Self-Conceit and the Befriending of a Chimera: Three Perspectives.

By KJ Hannah Greenberg.


Upon being rescued, all Charles had said was “it’s well known that stupidity’s class cleans shoes.” He hadn’t meant to sound ungrateful, but he was disappointed.

Although Charles appreciated Doris freeing him and his sister, and although Charles esteemed Doris’ ability to voyage with verbs, even to the point that he knew he was confusing his besotted feelings for her manuscripts with a weird variety of love for her, he found her lack of wings confounding. It made no sense that a creature would have but a singular prowess and that such a lone gift would be acuity with words! At least she ought to sprout some sort of fangs or have corporeal vessels that flowed with some sort of toxin. He maintained, mostly to himself, that it had been highly improper to have been rescued by such a being.

After all, though Doris could overturn editorial strictures with a handful of her descriptive language, she was powerless to use her nails to shred squirrels or gophers. While Doris could predict publishing trends with enough accuracy to have everything from literary novels to experimental poetry accepted, she spoke only five languages, none of which were arcane, and she never, ever, had attempted to nestle in the tree tops. Plus, she singed easily.

Furthermore, Doris still harbored a niggling concern, bordering on mania, about Charles’ role in Wilson’s incineration. Charles was thrown; although that lout, Wilson, had abandoned Doris, and had done so after impregnating her, Doris had remained incensed that Charles’ kin had toasted him. In Charles’ mind, sometimes even bookish beasts could be bewildering.

If it had not been the case that Doris’ essays focused on distinguishing among the differences in rhetorical patterns in any given communication as well as on the ways in which those forms might be used for suasory ends, and if it had not been the case that, for the sake of art, Doris felt compelled to experiment with speculative fiction, Charles might have been impelled to eat her. As it were, her authentic discourse, driven by the engine of her heart, made for a restful respite to Charles’ manner of living. Hence, he had looked aside when she had unlocked his crate.

Later, Charles defended his shortage of violence by explaining that the other hatchling, Jessica, had been of no help. Despite her superlative intelligence, Jessica had failed to realize that most people don’t own torture manuals, and, consequently, had made herself vulnerable to being reappropriated by the then disfigured-by-fire Hichkins. Charles also complained that even without his sister’s wisdom or his own, ordinarily reliable, combustion abilities, he could have clawed himself to freedom had it not been for the signal-emitting collar ringing his neck.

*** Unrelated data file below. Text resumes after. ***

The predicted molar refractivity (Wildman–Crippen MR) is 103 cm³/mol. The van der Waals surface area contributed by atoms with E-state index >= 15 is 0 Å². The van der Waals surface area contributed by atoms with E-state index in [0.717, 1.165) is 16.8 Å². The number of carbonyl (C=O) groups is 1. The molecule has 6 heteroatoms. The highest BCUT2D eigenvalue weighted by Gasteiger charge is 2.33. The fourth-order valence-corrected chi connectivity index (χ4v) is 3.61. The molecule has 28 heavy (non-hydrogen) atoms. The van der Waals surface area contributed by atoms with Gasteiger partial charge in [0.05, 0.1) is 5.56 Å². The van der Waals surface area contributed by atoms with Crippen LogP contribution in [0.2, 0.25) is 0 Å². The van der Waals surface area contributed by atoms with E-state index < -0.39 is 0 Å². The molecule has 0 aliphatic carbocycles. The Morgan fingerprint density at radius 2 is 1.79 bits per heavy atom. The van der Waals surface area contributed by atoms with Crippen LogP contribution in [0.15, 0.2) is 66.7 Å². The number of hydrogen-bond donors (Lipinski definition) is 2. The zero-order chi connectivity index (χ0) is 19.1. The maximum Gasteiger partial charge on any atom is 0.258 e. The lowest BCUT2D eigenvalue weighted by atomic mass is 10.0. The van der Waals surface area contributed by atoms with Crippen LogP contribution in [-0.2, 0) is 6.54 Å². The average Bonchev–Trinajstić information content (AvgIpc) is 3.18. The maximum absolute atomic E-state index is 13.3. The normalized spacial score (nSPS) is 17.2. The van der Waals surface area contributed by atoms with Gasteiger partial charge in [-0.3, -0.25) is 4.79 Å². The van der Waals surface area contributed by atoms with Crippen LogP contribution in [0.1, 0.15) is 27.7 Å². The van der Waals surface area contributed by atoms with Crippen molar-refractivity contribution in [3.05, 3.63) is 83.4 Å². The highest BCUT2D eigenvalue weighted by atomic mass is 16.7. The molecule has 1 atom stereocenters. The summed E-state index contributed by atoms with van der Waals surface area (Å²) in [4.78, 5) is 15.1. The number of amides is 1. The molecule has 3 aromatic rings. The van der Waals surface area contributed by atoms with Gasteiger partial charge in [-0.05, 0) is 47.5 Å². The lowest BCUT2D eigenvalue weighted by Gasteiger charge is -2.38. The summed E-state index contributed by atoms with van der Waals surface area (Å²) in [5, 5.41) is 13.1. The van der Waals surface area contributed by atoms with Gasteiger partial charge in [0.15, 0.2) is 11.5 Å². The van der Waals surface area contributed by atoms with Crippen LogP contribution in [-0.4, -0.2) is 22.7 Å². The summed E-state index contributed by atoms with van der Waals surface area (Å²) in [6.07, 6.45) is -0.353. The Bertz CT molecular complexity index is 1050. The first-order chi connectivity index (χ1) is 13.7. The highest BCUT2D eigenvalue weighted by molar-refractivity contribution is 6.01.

As for Jessica, who had tut-tutted over the matter of their being rescued by a human, she was otherwise occupied within Hichkins’ laundry closet, In that locale, where Jessica had covered the floor with clothes, with newspapers, with bags of garbage, and with pharmaceutical aids, Jessica, experimented with enthoegens and opiates, both of which were in ample supply in Hichkins’ home and both of which aided Jessica’s degustation. The female chimera chick insisted that hallucinogens made books, which she had also sequestered, taste better figuratively and literally.

Per Doris, she had frowned at the young chimera upon releasing him. Just days earlier, she had discovered the male brute sullenly regarding the festoon which hung, in all of its fire resistant glory, in front of his enclosure. That substrate-based material, which delayed heat penetration and which barricaded against flame penetration, had deprived Charles of sleep, of appetite, and most importantly of pep.

The monster Doris had found in the cage in Hichkins’ library had been no exemplar of ferocity. That depressed reptile had seemed more a rapidly fading myth than a glorious legend. Charles had tried to compensate for his deficiency in bravado by daydreaming, aloud, but Doris had been unimpressed.

Charles’ soliloquy had begun with house cats offering up their viscera to him and had ended with small snakes and medium-sized birds queuing so that he could rip open their throats. As Doris had unhinged his cage door, she had shaken her head at Charles’ compromised imagination; a hound dog could have created more vivid images. Nonetheless, she had agreed to spend alternative Thursday afternoons with that young freak and had even willingly freed his sister.

One such afternoon, while Charles prowled for skinks in Hichkins’ garden, his heads floating like balloons above the hop goodenia, rock correa, and pale flax-lily, Doris commented that she had originally doubted her mom’s reports about chimerae taking over the hamlet. Doris’ had also regarded her own initial sightings as either fantasy wrought from too many typed pages or as simple delusion. Had it not been for the well-bandaged Dr. Hichkins’ visit to her home and his subsequent attempt to relieve Mom of Mom’s shot gun, Doris would not have known about the unfortunates that Hitchkins had captured. Mom would have continued to insist on Wilson marrying Doris, too.

Suddenly, Charles’ heads vanished from view. A small burp sounded over the abruptly still grasses. A moment later, another burp wafted up from that glade of stems and leaves.

Doris’ fire-breathing friend would soon need new hunting grounds. In the interim, she planned to continue to benefit from that scaly lad’s opinion of her writing. She meant to continue to gift the world with her creativity for years to come.

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